In celebration of the recent Jad Fair roundup taking the spot of most popular post, I now present seven Half Japanese albums. Much has been said, written, and even filmed (make sure to watch the documentary The Band Who Would Be King) about the band, but as always, the proof is in the pudding - you have to listen to understand. I expect most readers to be already familiar with the band to some degree, but if you're a late-comer, start with the 2-CD Greatest Hits collection, which really does its name justice. It features most of the more accessible early songs, as well as some representative examples of their noisy, experimental side.
So without further rambling, here are the albums, this time in order of my personal preference:
Greatest Hits (1995) In my opinion, the one Half Japanese album that should be in everybody's record collection. 69 songs on 2 CDs spanning almost the entire career, carefully remastered, and well picked songs. It tends to feature the majority of "listenable" songs, and doesn't include a lot of the really noisy excesses, so fans of the very experimental side of HJ may feel they're getting shortchanged.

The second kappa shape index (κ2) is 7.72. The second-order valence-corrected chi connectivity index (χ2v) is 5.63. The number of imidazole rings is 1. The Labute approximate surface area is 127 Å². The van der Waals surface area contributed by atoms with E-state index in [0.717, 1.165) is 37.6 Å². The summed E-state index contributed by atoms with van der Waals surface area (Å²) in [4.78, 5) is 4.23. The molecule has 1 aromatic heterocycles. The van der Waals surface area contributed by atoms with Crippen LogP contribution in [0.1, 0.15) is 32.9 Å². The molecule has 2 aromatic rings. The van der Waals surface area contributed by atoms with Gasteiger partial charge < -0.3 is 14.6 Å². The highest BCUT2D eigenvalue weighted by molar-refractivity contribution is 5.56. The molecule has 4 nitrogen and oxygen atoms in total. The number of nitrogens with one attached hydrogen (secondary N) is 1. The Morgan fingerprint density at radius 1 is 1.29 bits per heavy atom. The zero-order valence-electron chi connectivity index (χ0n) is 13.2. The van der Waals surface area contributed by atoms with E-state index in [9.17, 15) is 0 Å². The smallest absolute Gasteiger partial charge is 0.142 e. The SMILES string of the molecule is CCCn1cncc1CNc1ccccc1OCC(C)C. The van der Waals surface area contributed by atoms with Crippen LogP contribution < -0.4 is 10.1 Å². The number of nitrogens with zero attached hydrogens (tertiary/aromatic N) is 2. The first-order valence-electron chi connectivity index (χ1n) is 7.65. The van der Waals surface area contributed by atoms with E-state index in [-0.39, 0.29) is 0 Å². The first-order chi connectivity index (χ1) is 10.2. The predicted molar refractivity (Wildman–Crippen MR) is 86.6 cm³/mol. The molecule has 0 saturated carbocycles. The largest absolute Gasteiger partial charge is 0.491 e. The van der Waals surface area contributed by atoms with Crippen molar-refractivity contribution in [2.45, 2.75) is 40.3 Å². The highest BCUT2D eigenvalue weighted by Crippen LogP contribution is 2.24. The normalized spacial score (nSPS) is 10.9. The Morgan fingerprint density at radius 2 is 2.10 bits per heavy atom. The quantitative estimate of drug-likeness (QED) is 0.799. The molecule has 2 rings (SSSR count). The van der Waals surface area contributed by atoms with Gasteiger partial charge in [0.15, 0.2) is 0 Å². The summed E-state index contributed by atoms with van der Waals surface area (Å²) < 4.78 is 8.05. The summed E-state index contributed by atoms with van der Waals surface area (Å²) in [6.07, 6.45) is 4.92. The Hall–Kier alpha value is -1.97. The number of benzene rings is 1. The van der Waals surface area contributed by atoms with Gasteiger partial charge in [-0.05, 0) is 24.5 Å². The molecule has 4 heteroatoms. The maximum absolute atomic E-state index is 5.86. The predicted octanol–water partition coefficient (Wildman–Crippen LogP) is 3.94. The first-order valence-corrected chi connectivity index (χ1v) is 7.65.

Music to strip by (1987) Probably my favorite studio album. Accompanied by Shimmy Disc's Kramer, it's quite a bit more cohesive than many eaerlier albums, without sacrifycing the spontaneous creative bursts that make Jad Fair special.
The Band The Would Be King (1989) You can probably already tell that I prefer the less noisy side of HJ. Another fairly well produced album featuring some illustrous guest musicians (Kramer and Don Fleming), that is musically quite diverse.
Bone Head (1997) An example of HJ's late output. A lot of HJ fans don't particularly like this one because of its very different sound, which stems from the fact that again some serious musicians were used and the production quality is quite high.
Fire In The Sky (1993) Despite released in the 90s, and therefore a rather late HJ album, this one sees them going back to their trashy roots. Features one of my favorite songs, the 12-minute ballad "Always".
1/2 Gentlemen/Not Beasts (1979) The album that started it all. 50 songs on 3 LPs that defied everything people thought they knew about music. Maybe the most trashy and inept album since the Shaggs, HJ challenged their listeners to quite some degree. To be quite honest, I can't listen to this one too often, but it sure opened my ears the first time I heard it.
Hot (1995) A comparatively boring album, bordering on alt-rock, it has some good songs on it, but is overall an unrepresentative HJ effort. Check out "Dark Night" for a rare metal attempt. Some songs try too hard to sound like early Sonic Youth, which btw isn't the worst thing to shoot for. Favorite song: "Black Fruit".